Julio Alicea Selected as a 2022 NAEd/Spencer Dissertation Fellow
Urban Schooling PhD candidate conducts ethnographic study of sociospatial forces and organizational dynamics that impact Black and Brown high school students.
Julio Alicea, a doctoral candidate in the division of Urban Schooling, has been selected as a 2022 Dissertation Fellow, supported by the National Academy of Education and the Spencer Foundation. His dissertation titled, “From Every Shade of Brown and Back; That Includes Black”: A Critical Ethnographic Study of Racial-Spatial Politics and Pedagogies at an Urban School,” explores the relationship between shifting immigration patterns, political economic restructuring, and Black displacement as it creates an impact upon Black and Latinx students at a South Central Los Angeles high school. The fellowship, which is the most prestigious award for dissertation research in education, includes $27,500 to support Alicea's final year of graduate school.
“In my dissertation, I utilize ethnographic observations and in-depth interviews to show how coalitional racial politics are fraught with tension and contradiction,” says Alicea. “Such complexities speak to larger issues in diversity, equity, and inclusion (DEI) work in school spaces. Racial stratification takes place not simply between whites and people of color, but also between groups of color. Tackling such manifestations of racial stratification requires that schools move beyond a rhetoric of DEI to intentional acts of pedagogical and organizational change.”
Alicea’s ethnographic study includes participant observation, in-depth interviews, historical analysis, and qualitative spatial methods, utilizing data from four consecutive school years. With the data, he demonstrates how a school’s politics and pedagogies have evolved in response to the changing racial landscape and new crises that shift organizational priorities and dynamics.
In his dissertation, Alicea underscores the transition of the South Central Los Angeles population from 80% Black to nearly 70% Latinx. He offers a myriad of insights into school-based mechanisms of stratification between racially minoritized groups, including relational processes of opportunity hoarding and the decoupling of organizational values and practices. He also seeks to contribute to the sociology of education and reveals the limits of coalitional racial politics before and after George Floyd, and how those limits shape diversity, equity, and inclusion at the K-12 level.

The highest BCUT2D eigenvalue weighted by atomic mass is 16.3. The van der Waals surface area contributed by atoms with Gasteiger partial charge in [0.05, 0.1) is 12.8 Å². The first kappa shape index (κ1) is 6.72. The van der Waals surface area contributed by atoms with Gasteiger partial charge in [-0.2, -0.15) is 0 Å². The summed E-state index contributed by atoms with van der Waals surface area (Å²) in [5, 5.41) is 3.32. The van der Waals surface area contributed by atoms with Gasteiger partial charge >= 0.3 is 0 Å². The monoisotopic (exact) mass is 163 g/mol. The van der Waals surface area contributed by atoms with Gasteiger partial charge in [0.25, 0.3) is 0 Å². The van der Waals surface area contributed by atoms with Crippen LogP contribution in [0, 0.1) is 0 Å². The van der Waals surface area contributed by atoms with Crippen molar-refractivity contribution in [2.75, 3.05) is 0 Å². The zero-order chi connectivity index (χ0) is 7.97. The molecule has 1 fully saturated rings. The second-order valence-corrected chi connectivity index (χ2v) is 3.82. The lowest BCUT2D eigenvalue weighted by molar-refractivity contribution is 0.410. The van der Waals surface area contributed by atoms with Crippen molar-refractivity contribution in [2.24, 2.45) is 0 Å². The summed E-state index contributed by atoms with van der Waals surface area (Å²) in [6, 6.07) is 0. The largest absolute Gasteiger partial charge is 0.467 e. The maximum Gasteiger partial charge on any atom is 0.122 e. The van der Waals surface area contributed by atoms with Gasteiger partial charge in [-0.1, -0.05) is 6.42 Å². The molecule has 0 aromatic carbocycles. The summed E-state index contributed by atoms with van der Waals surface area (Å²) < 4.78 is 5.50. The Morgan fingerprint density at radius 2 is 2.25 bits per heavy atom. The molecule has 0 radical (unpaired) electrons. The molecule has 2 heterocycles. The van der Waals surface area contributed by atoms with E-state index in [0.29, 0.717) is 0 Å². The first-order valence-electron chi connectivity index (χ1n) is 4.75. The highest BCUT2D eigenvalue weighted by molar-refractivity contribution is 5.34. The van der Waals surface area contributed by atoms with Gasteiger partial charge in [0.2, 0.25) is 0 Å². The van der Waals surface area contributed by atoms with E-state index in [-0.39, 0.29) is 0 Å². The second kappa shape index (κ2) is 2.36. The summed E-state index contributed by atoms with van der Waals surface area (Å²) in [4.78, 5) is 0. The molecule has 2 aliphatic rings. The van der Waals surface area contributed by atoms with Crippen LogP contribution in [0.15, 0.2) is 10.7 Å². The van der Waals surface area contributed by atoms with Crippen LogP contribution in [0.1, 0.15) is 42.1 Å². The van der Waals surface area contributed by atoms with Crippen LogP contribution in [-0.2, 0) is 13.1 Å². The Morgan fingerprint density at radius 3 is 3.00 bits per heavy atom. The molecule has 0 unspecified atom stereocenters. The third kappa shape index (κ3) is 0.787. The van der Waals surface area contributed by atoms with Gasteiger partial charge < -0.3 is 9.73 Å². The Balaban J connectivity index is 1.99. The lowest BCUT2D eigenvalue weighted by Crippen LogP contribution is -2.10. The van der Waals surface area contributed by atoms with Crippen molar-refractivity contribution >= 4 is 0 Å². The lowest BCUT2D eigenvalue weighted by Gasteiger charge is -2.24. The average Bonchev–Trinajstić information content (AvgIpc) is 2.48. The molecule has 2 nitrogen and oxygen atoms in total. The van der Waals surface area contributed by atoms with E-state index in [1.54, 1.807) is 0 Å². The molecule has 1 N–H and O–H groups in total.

“Anti-Blackness is a distinct system of physical, structural, and symbolic violence that renders those in the Black diaspora as an ontological other,” says Alicea. “In schools, anti-Blackness is present in curricula that minimize, misrepresent, or otherwise marginalize Blackness and Black peoples [and] in school climates that habitually conflate Blackness with inferiority, deviance, and nothingness. In short, anti-Blackness contributes to divergent and unjust movement through academic pathways, school-prison tracks, and career pipelines.”
At UCLA, Alicea is a member of the Edward A. Bouchet Graduate Honor Society and the recipient of several fellowships and grants, including the Eugene V. Cota-Robles Fellowship, the Graduate Dean’s Scholar Award, and the Shirley Hune Inter-Racial Studies Award. His scholarship has been published in several publications, including Sociology Compass, Urban Education, and the Handbook of Urban Education.
In addition to his doctoral studies at SEIS, Alicea graduated with his Master of Public Policy from the UCLA Luskin School of Public Affairs this year. He earned his B.A. in sociology and anthropology from Swarthmore College, where he was a Mellon Mays Undergraduate Fellow, and achieved a master of arts degree in the teaching of social studies from Brown University, where he was a Woodrow Wilson-Rockefeller Brothers Fund Fellow.
“My experiences growing up in a working poor Latinx community and later teaching in a multiracial urban community greatly inform the research questions I ask, as well as the methods and theories that I take up to explore said questions,” says Alicea. “In particular, my own experiences as a Puerto Rican youth living in public housing inform the ways in which I conceptualize schools and the larger social contexts in which they are embedded and implicated.”